Shimla Journals

Shimla - the Queen of Hillstations

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A November 2007 trip to Shimla by koshkha

Early Morning Tea Photo, Shimla, India More Photos
Quote: Shimla, the old Summer Capital of the British Raj was a hotspot for scandal and intrigue. 60 years after Indian independence, is it still worth a visit?

Olde England in India - Shimla Overview

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Story/Tip

Chota Shimla Beauty Photo, Shimla, India
Quote:
I wish I could remember what it was about Shimla that caught my imagination and made me include it in the itinerary I was designing for our first fully independent trip to India. We'd done several tours with so-called adventure travel companies and had been adding more and more extra bits on the beginning and end of those tours as our confidence in finding our way around and our reluctance to be 'led' had grown. It's not as if Shimla is on the way to anywhere; going would inevitably mean a diversion from wherever else we planned to see but perhaps it was the magic of the name, perhaps my growing obsession with the history of the Indian Independence movement and the end of British rule, perhaps my sele...Read More

Taking the Toy Train to Shimla

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Story/Tip

Early Morning Tea Photo, Shimla, India
Quote:
In the days when the British ruled India there were many problems for an expatriated Brit to contend with but one of the most serious was the heat. The average chap sent out to make his fortune or defend his nation's economic and political interests wasn't bred to deal with saturation humidity and thermometer-bursting temperatures. To cope with these extremes, each summer the government, civil service and everyone with the wherewithal to do so would flee from Calcutta and Delhi and literally 'head for the hills'. In 1864 the city became the official Summer Capital of the British and took on the mantle of the 'Queen of the Hill Stations'.Located up at around 7000 feet in altitude, Shimla of...Read More

Woodville Palace

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Hotel | "Chilling Out at the Woodville - Literally"

Our Chilly Bathroom Photo, Shimla, India
Quote:
In the mid 19th Century, the site that the Woodville stands on was the residence of Sir William Mansfield, the Commander in Chief of the Imperial Army. The house was later sold to His Highness Maharaja Bhagvat Singh of Gondal State in Western Indian who bought it as a gift for his daughter, Rani Leila Ba of Jubbal State. The old house was ripped down and the present Woodville Palace was built on the site in 1938. Rajkumar Uday Singh, the grandson of the Rani Leila opened Woodville Palace to the public as a 'heritage' hotel in 1977 when it was less than 40 years old. His family still live in the hotel.Architecturally it is an odd looking place with lots of turrets and pointy bits combined w...Read More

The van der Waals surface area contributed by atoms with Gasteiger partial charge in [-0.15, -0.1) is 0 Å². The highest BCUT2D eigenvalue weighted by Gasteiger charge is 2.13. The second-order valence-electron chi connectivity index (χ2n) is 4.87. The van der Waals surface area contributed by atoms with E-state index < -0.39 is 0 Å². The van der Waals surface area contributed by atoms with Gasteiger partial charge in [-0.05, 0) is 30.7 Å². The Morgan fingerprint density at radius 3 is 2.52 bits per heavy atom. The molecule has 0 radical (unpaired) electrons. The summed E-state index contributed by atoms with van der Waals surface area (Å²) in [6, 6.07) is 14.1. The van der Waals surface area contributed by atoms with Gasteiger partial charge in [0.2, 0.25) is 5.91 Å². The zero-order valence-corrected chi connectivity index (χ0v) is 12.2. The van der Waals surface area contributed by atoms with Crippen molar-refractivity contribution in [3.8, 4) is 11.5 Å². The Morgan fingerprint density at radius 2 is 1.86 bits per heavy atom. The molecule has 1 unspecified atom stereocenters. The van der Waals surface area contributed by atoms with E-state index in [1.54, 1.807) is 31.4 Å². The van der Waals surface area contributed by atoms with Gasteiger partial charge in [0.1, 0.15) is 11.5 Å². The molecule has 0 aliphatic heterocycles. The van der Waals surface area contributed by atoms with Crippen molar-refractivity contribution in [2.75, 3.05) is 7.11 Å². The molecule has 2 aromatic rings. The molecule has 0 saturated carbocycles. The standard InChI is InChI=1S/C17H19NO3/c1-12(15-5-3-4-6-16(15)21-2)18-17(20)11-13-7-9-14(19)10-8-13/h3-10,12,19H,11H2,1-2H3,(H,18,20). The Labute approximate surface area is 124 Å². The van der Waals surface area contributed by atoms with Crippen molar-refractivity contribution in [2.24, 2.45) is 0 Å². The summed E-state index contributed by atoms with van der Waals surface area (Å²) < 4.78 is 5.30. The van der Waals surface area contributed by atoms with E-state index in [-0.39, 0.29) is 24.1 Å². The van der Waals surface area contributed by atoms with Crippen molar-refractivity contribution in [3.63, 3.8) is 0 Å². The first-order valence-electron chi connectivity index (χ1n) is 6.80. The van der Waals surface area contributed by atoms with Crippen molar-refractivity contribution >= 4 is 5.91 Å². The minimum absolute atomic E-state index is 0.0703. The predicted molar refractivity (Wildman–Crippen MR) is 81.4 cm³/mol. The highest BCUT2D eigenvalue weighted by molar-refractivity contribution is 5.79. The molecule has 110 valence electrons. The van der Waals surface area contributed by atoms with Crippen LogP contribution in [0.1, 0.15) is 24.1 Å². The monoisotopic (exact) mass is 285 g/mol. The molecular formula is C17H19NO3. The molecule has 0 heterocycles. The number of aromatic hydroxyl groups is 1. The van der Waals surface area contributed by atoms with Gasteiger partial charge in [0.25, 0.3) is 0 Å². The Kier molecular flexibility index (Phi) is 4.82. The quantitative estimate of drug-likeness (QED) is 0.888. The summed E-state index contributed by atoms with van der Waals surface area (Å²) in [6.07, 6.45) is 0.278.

Member Rating 3 out of 5 on January 21, 2009

Jakhu Temple

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Attraction | "How I Got Mugged by a Monkey on a Mountain"

Jakhu Temple Photo, Shimla, India
Quote:
On your first day at high altitude, the normal advice is to take things easy; drink lots of water, walk slowly, breathe deeply and get used to the change in atmosphere. Rushing around like a lunatic is a bad idea and can set off altitude sickness.So, it would be fair to say that our decision to go to the Jakhoo Temple in Shimla on the day we arrived was pretty dumb. The temple sits on top of Jakhoo Hill at an altitude of almost 2500m, a good 300m higher than most of the city of Shimla which is already at 'nose-bleed' height. The jolly assistant in Shimla tourist office had given us maps and told us we still had time to go to Jakhu temple before it got dark and like good tourist...Read More

Member Rating 4 out of 5 on January 21, 2009

Jakhu Temple
Highest point of the Shimla Ridge
Shimla, India

Viceregal Lodge

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Attraction | "Looking Down on the Empire"

Viceregal Entry Photo, Shimla, India
Quote:
If I were to tell you that one of the top attractions in the Himalayan city of Shimla is the Indian Institute of Advanced Studies, a place so rarefied that it takes only a few dozen students, all of them doing post-doctoral studies into esoteric topics that few of us would understand, then you'd probably think I was wrong, I was lying or Shimla must be a pretty dull place.To be fair, I'm being a bit dismissive. The Indian Institute for Advanced Studies takes only students who are the best of the best; Burmese Nobel Prize winner Aung San Sun Kyi was a fellow here in 1986 and is just one of many exceptional academics. However it's not what it is today that matters, it's what it was a hundred...Read More

Member Rating 4 out of 5 on January 21, 2009